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Monday, September 10, 2012


There were quite a few Typewriting and Short Hand  Institutes in KGF during the 1970s till the early 1990s.  The Vani Vilas Typewriting Institute, Neo Typewriting Institute, Rao’s Institute, Venkateswara Institute of Commerce, etc. in Robertsonpet and other places in KGF were some of them. These Institutes conducted Typewriting and Short Hand Classes in several batches a day of one hour’s duration and prepared students for careers as secretaries, clerks etc.  One could hear the very distinctive sound of the old Manual typewriters going ‘clackety-clack’ with so many students pounding on the keys at varying speeds throughout the day in these Typewriting Institutes.
 Learning Short Hand and Typing was synonymous with the desire of the middleclass in those times as a means of better job prospects. The Certificates one obtained after appearing for the Government Exams in Shorthand and Typewriting served as a ticket to jobs in the Public Sector and Government undertakings.

I also attended Typewriting and Shorthand Classes at the Neo Commerce Institute in Robertsonpet, as additional qualifications apart from my B A Degree.  I attended these classes in the evenings after returning from College.  The Institute was owned by Mr. Palani, whose son Prakash was our classmate in College. The Instructors and teachers in the Institute were quite good and prepared us for the Junior and Senior Government Examinations in both Typewriting and Shorthand. I still remember my Pitman’s Shorthand and found it of great use all these years.  In fact my having passed the Senior Typewriting and Short Hand Government Examinations was one of the Plus Points on my own Resume along with my BA and B Ed Degrees!!

Sadly these Institutes had to shut down in the last decade due to the onset of the Information Technology Era. The old manual Typewriters died a natural death, once Computers came into existence. While some of these Typewriting Institutes moved with the times and turned into Computer Education Institutes and Internet Cafes or Browsing Centers, some of them had to shut down as they couldn’t afford to invest in Computers and other equipment. Thus another aspect of our earlier lives also came to an end.

Tuesday, September 4, 2012


KGF was not connected directly to the Railway line connecting Madras and Bangalore. We had to take the local train from KGF to Bangarapet Junction to catch the Madras or Trichy trains. Sometimes we also went to Bangarapet to meet any of our relatives coming in from Madras or Trichy by train or to leave them at the Bangarapet station when it was time for them to go back. These were unexpected outings and we loved traveling by this local train.

Our KGF train in those days had about 10 bogies and was pulled by a Steam Engine.  On the journey from Marikuppam to Bangarapet Junction, (stopping at Champion Reef, Oorgaum, Balaghat  and BEML stations), the train normally took around 35 minutes to reach Bangarapet,  as it was down hill most of the way. It would careen along the tracks rushing past the tunnels and rocks at full speed.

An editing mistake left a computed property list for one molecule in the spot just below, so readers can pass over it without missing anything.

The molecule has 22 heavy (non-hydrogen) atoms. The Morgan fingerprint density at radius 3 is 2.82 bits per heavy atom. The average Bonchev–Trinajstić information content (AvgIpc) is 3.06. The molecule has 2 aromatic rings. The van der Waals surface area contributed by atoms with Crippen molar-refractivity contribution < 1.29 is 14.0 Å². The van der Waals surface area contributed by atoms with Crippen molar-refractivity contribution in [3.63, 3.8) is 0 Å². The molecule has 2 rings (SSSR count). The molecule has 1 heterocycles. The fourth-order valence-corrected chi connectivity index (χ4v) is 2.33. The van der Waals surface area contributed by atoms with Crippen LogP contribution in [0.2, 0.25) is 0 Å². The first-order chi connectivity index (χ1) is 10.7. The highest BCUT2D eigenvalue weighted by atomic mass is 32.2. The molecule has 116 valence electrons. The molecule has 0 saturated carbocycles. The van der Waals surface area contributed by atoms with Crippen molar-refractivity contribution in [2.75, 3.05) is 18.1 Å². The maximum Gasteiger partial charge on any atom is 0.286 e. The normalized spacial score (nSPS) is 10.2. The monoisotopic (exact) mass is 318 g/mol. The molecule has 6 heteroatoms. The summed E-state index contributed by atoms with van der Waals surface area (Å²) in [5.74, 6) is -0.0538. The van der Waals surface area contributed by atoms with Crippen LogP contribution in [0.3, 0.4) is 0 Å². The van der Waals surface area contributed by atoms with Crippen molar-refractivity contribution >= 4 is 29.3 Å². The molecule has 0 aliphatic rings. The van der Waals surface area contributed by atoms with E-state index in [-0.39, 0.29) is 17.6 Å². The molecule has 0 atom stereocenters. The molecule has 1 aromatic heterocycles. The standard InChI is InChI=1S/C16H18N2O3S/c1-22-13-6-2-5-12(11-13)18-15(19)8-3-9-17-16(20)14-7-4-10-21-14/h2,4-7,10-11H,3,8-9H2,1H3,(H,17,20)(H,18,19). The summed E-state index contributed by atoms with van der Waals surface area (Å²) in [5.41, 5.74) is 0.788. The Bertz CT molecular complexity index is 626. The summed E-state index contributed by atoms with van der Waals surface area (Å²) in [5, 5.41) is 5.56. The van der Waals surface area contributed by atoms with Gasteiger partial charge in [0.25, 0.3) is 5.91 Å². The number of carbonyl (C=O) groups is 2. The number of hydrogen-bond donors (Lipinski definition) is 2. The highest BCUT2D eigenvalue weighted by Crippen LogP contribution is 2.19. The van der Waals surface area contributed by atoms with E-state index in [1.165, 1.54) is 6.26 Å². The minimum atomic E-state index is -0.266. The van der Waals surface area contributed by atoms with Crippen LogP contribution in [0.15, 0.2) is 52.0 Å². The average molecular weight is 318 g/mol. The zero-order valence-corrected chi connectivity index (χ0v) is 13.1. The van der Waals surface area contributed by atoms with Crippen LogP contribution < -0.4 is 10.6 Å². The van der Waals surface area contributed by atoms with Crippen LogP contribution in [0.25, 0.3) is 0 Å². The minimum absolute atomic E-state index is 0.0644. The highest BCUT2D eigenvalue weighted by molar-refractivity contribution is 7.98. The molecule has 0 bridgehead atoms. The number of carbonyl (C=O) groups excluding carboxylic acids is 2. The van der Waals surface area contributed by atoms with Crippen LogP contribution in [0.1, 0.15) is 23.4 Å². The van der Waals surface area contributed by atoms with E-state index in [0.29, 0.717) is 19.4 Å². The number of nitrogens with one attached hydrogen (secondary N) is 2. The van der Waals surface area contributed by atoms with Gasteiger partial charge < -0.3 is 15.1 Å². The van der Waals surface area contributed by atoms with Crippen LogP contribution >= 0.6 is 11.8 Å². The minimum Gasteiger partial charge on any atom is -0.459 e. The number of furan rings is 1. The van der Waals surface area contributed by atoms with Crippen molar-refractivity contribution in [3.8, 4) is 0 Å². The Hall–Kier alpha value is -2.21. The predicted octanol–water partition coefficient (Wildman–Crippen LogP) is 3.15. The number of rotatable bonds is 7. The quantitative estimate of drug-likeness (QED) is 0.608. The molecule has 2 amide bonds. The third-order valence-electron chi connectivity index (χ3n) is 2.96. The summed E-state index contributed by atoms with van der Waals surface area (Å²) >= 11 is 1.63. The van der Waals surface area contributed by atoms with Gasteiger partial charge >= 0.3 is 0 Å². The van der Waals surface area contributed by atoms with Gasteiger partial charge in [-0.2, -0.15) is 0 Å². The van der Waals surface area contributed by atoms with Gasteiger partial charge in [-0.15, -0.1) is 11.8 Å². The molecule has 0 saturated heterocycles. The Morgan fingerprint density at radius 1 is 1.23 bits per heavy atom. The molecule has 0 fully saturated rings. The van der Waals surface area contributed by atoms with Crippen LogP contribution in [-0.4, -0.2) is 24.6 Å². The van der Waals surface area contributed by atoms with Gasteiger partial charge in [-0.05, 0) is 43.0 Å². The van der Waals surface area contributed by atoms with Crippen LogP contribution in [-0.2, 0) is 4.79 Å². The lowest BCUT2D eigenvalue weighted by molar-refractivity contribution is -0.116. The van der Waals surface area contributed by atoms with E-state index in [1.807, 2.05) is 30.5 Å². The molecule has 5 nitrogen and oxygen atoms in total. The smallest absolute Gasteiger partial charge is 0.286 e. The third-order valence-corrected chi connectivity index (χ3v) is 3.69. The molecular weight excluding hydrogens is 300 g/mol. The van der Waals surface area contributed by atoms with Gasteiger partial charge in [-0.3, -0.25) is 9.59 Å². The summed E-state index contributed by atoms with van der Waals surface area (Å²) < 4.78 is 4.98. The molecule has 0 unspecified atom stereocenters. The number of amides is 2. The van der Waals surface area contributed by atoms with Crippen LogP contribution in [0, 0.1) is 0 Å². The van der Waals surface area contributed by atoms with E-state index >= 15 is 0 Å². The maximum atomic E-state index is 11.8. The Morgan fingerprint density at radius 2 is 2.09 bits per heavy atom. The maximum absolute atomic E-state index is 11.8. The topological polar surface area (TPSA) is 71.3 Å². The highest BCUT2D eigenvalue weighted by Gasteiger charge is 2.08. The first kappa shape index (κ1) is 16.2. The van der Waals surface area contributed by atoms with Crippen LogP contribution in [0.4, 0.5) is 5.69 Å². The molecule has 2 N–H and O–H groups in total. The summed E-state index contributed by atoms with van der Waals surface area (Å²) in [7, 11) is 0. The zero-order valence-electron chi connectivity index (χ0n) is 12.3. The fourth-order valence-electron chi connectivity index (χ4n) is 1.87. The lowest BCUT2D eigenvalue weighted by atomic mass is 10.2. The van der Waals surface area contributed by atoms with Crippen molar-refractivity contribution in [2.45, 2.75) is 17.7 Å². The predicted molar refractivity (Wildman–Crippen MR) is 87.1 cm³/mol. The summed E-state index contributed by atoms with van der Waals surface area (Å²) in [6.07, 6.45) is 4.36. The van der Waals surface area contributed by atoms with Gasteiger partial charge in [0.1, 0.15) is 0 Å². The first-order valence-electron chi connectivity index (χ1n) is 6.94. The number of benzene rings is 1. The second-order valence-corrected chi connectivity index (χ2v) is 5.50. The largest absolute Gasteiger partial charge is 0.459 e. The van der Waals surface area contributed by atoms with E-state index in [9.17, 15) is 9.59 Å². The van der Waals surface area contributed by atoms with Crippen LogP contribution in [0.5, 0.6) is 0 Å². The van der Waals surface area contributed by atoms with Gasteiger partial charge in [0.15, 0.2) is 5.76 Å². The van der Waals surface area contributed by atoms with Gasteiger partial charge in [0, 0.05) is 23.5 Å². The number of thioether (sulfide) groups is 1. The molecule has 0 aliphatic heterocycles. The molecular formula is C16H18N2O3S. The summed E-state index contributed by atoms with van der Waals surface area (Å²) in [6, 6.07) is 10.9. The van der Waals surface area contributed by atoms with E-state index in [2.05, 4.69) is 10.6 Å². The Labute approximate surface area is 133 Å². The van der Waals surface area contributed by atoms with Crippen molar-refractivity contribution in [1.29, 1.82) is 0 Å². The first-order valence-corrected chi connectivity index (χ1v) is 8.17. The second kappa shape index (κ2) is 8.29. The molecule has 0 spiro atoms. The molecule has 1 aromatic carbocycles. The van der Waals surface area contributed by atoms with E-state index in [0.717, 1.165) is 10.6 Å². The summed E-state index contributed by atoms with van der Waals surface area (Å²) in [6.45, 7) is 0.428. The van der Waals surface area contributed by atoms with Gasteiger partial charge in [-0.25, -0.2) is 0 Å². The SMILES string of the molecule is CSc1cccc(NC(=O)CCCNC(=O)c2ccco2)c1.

However on the return journey to KGF, the train took about 10 minutes more as it had to huff and puff uphill. The poor old Steam Engine would strain and wheeze up hill like an old man. However, it always managed to conquer the hilly terrain and reach KGF safely without any mishaps or breakdowns on the way.

When we were small children, my dad would tell us that the steam engine was telling itself “I know I can, I will, I must” as it chugged along.  He told us to take the example of this steam engine and say these words “I know I can, I will, I must” whenever we were faced with a difficult situation.

Our house was very close to the Oorgaum Railway station and we frequently used our local train to commute between the various places in KGF such as going to St Sebastian’s Church in Coromandel, to Our Lady of Victories Church in Chanpion Reefs, or to our school for music lessons during the holidays, and sometimes in the evenings to the mining hospital to visit friends who was admitted there etc. We’d get the train at Oorgaum Station and the Station Master would always welcome us with a smile as he knew all of us well.

The canteen on Oorgaum Station sold very appetizing Vadas, Bondas and other snacks which were quite cheap and tasty.  We would munch on these tasty tidbits while waiting for the train. The train tickets too didn’t cost much in those days, just a few annas and it was a convenient and cheap means of traveling for us.

In those days most of the Railway staff were Anglo-Indians. The train driver who I remember the most was Mr. Hall whose daughters Marie and Irene studied with us in St Joseph’s Convent. Uncle Hall would sometimes allow us to ride with him in the Engine and we would get to blow the whistle as we entered Champion reef Station. Our favourite guard was Mr. Tommy Gaughn whose daughter Charmaine also studied with us in the Convent. The railway staff lived in the railway colony in Bangarapet so the Halls and Gaughn children traveled from Bangarapet to school in Champion Reefs by train everyday.

Now whenever we pass Bangarapet station on our way to Madras and back, memories of our childhood trips by the local KGF Train keep crowding back.